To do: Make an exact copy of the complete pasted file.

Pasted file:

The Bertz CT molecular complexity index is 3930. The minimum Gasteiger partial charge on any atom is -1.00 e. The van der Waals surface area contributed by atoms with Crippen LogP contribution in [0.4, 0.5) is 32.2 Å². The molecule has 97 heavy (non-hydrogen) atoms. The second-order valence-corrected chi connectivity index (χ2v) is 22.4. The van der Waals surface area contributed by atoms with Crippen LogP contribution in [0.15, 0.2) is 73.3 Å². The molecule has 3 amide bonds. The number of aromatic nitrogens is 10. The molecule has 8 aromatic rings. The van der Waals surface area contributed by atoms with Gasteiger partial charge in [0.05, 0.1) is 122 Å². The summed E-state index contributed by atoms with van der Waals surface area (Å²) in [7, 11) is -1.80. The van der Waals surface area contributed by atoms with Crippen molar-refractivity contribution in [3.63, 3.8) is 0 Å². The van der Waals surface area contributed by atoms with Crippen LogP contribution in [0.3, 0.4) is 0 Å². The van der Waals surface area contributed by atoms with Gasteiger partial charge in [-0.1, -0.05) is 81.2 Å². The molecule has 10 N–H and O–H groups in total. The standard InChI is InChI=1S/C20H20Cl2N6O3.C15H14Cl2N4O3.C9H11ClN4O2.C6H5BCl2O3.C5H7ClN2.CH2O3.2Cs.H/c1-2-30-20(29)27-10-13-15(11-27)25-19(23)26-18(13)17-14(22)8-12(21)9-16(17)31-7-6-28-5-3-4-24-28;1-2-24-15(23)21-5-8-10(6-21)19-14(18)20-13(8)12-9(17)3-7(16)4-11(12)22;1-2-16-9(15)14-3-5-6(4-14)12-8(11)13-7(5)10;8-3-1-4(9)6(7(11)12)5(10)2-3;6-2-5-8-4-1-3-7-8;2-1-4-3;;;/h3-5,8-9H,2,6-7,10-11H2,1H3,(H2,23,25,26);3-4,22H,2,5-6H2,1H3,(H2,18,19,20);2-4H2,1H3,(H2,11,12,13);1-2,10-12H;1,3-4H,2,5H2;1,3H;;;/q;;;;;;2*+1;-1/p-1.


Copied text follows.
The Bertz CT molecular complexity index is 3930. The minimum Gasteiger partial charge on any atom is -1.00 e. The van der Waals surface area contributed by atoms with Crippen LogP contribution in [0.4, 0.5) is 32.2 Å². The molecule has 97 heavy (non-hydrogen) atoms. The second-order valence-corrected chi connectivity index (χ2v) is 22.4. The van der Waals surface area contributed by atoms with Crippen LogP contribution in [0.15, 0.2) is 73.3 Å². The molecule has 3 amide bonds. The number of aromatic nitrogens is 10. The molecule has 8 aromatic rings. The van der Waals surface area contributed by atoms with Gasteiger partial charge in [0.05, 0.1) is 122 Å². The summed E-state index contributed by atoms with van der Waals surface area (Å²) in [7, 11) is -1.80. The van der Waals surface area contributed by atoms with Crippen molar-refractivity contribution in [3.63, 3.8) is 0 Å². The van der Waals surface area contributed by atoms with Crippen LogP contribution in [0.3, 0.4) is 0 Å². The van der Waals surface area contributed by atoms with Gasteiger partial charge in [-0.1, -0.05) is 81.2 Å². The molecule has 10 N–H and O–H groups in total. The standard InChI is InChI=1S/C20H20Cl2N6O3.C15H14Cl2N4O3.C9H11ClN4O2.C6H5BCl2O3.C5H7ClN2.CH2O3.2Cs.H/c1-2-30-20(29)27-10-13-15(11-27)25-19(23)26-18(13)17-14(22)8-12(21)9-16(17)31-7-6-28-5-3-4-24-28;1-2-24-15(23)21-5-8-10(6-21)19-14(18)20-13(8)12-9(17)3-7(16)4-11(12)22;1-2-16-9(15)14-3-5-6(4-14)12-8(11)13-7(5)10;8-3-1-4(9)6(7(11)12)5(10)2-3;6-2-5-8-4-1-3-7-8;2-1-4-3;;;/h3-5,8-9H,2,6-7,10-11H2,1H3,(H2,23,25,26);3-4,22H,2,5-6H2,1H3,(H2,18,19,20);2-4H2,1H3,(H2,11,12,13);1-2,10-12H;1,3-4H,2,5H2;1,3H;;;/q;;;;;;2*+1;-1/p-1.